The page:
City of Rocks State Park

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City of Rocks State Park
City of Rocks State Park
Map showing the location of City of Rocks State Park
Map showing the location of City of Rocks State Park
Location of City of Rocks State Park in New Mexico
LocationGrant, New Mexico, United States
Coordinates32°35′24″N 107°58′33″W / 32.59000°N 107.97583°W / 32.59000; -107.97583Coordinates: 32°35′24″N 107°58′33″W / 32.59000°N 107.97583°W / 32.59000; -107.97583
Area1,230 acres (5.0 km2)
Elevation5,250 ft (1,600 m)
Governing bodyNew Mexico State Parks Division

City of Rocks State Park is a state park of New Mexico, United States, consisting of large sculptured rock formations in the shape of pinnacles or boulders rising as high as 40 feet (12 m).


The bedrock forming City of Rocks was created 34.9 million years ago by a volcanic eruption. Then over millions of years, erosion sculpted the rock formations seen today.[1] The eruption was from the Emory Caldera, centered near Hillsboro Peak at the southern end of the Black Range. The eruption was estimated to be a VEI 8 eruption.[2] Also related to the eruption was the 314-square-mile (810 km2) Kneeling Nun Tuff.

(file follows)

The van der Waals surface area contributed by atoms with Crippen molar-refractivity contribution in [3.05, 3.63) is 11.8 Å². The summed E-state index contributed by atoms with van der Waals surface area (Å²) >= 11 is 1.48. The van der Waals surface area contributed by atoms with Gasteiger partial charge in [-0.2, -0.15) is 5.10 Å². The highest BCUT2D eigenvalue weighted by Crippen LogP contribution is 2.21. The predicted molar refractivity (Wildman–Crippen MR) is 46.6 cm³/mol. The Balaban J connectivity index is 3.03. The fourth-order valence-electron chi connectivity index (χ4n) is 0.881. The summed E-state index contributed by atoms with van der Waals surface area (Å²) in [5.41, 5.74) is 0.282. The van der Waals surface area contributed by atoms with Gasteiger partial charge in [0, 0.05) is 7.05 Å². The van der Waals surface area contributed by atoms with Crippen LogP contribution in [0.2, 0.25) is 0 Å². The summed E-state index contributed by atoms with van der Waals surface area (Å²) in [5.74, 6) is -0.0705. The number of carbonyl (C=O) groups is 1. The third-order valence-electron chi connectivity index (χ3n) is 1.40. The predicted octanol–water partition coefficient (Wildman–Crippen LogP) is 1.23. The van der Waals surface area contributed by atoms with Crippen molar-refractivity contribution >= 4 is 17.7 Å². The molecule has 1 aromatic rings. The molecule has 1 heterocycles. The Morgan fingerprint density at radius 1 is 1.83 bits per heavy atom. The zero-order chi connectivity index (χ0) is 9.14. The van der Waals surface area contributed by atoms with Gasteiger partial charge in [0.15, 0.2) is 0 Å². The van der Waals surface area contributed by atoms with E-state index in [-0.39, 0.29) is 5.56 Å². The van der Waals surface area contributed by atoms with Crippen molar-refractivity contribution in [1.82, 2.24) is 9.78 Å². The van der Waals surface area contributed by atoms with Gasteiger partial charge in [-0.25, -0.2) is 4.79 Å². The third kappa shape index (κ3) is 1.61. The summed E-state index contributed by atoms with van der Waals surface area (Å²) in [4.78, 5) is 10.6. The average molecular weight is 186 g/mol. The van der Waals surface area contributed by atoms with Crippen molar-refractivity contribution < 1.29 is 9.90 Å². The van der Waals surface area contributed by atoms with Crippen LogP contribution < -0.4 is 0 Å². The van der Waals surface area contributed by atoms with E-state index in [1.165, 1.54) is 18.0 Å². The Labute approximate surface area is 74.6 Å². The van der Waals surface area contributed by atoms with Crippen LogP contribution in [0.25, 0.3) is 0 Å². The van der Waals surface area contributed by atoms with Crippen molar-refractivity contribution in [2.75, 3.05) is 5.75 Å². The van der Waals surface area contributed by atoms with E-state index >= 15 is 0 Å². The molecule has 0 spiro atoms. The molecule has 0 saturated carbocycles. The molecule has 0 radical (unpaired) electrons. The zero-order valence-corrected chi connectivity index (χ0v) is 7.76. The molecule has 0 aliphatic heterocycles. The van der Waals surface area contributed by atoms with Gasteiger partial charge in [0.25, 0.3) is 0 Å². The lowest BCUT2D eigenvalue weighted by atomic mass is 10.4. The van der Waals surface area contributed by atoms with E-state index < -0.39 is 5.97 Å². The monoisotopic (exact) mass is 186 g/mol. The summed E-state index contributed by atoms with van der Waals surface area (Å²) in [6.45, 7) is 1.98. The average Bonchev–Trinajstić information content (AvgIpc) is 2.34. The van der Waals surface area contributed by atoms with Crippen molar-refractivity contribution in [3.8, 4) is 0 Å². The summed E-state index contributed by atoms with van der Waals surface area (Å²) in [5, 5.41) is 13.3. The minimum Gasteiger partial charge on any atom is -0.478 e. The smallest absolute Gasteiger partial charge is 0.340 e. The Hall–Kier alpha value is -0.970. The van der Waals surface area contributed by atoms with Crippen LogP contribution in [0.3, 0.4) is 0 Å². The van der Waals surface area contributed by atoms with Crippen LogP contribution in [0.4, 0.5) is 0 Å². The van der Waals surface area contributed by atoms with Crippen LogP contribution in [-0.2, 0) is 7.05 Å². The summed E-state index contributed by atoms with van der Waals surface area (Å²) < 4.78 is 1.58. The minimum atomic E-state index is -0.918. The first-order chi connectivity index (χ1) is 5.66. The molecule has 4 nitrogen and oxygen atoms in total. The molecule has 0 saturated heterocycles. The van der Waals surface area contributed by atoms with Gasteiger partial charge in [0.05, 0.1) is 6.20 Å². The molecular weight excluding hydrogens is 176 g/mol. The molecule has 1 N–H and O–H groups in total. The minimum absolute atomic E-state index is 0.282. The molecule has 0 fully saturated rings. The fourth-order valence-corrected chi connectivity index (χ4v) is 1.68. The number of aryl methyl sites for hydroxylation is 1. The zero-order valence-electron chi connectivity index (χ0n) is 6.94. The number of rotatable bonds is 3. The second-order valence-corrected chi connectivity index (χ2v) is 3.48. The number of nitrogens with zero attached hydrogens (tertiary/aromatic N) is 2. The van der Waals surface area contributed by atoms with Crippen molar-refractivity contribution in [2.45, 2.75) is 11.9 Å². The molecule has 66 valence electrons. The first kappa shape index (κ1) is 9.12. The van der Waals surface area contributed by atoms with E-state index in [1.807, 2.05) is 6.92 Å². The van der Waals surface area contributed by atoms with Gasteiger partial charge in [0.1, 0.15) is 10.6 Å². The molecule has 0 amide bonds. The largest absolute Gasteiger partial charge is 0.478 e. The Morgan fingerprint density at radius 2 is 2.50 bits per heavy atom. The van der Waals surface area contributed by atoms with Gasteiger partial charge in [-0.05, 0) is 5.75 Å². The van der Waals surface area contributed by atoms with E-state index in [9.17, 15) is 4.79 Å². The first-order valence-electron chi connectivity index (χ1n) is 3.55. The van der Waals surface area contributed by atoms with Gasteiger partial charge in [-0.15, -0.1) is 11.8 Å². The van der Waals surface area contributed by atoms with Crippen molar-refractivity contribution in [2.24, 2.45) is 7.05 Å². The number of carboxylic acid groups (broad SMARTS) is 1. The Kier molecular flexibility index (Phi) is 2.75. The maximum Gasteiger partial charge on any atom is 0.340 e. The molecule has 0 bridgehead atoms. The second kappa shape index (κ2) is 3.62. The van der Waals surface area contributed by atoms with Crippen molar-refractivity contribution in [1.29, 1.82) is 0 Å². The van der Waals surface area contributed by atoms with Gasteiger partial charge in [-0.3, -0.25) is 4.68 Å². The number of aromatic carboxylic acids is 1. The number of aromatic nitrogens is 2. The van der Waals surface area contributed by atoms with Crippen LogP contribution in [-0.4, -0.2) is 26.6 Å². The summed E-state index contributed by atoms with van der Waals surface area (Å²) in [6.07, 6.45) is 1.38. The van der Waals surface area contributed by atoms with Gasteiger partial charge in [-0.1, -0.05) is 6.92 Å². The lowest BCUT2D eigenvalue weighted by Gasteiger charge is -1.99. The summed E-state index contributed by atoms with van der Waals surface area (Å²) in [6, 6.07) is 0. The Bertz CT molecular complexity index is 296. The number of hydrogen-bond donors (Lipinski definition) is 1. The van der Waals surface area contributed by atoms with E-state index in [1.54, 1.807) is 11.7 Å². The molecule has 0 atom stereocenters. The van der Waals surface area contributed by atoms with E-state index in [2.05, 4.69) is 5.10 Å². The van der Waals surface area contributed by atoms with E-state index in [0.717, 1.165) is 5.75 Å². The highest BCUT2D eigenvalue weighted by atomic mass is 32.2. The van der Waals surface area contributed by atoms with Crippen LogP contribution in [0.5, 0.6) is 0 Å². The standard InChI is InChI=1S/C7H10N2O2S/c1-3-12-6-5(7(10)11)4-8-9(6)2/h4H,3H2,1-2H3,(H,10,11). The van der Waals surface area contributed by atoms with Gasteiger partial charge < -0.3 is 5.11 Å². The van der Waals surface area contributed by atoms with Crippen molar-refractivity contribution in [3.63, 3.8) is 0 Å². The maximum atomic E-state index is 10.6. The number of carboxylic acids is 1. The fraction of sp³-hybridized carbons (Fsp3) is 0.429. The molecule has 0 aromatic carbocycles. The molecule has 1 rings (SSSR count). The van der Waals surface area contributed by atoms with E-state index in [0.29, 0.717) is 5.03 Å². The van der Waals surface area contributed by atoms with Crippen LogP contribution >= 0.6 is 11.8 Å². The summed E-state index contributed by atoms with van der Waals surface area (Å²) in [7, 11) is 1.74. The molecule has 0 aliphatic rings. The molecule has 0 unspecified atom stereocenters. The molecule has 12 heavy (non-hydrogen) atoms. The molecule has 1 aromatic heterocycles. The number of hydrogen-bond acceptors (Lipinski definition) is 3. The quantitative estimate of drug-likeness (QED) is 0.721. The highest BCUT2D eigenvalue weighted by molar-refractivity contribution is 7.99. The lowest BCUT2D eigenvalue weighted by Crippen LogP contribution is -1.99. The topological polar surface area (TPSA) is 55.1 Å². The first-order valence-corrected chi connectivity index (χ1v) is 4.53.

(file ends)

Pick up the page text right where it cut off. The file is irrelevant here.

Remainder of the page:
The Mimbreno Indians settled in the area about 750 - 1250 AD. Pottery, arrowheads, and other artifacts show evidence of prehistoric Indians in the area. Indian wells, or conical holes, are found in the rocks where water would be allowed to collect.

Chapter 110 of the 1953 Laws of New Mexico created City of Rocks State Park on March 20, 1953. This legislation provided for the lease of 640 acres (2.6 km2) of land from the Commissioner of Public Lands, New Mexico State Land Office for the purpose of a State Park and recreation area.[3]


City of Rocks State Park provides opportunities for walks, hiking, camping, rock climbing, picnicking, wildlife viewing, and dark night-sky viewing (including a 14-inch (36 cm) telescope). Other features of the park include hiking trails, picnic areas and a desert botanical garden. The visitor center includes a large display area, books, maps, and information.


The park is open all year. Nearby are the communities of Silver City and Deming. Facilities include electrical and water hookups for camping, with restrooms and hot showers. At least 50,000 people visit the park annually.

See also[edit]


  1. ^ "Gila Wilderness Site".
  2. ^ Breining, Greg (2007). "Most-Super Volcanoes". Super Volcano: The Ticking Time Bomb Beneath Yellowstone National Park. St. Paul, MN: Voyageur Press. p. 256 pg. ISBN 978-0-7603-2925-2.
  3. ^ "City of Rock State Park Management Plan" (PDF). New Mexico, Energy, Minerals and Natural Resources Department. Retrieved 24 September 2010.

External links[edit]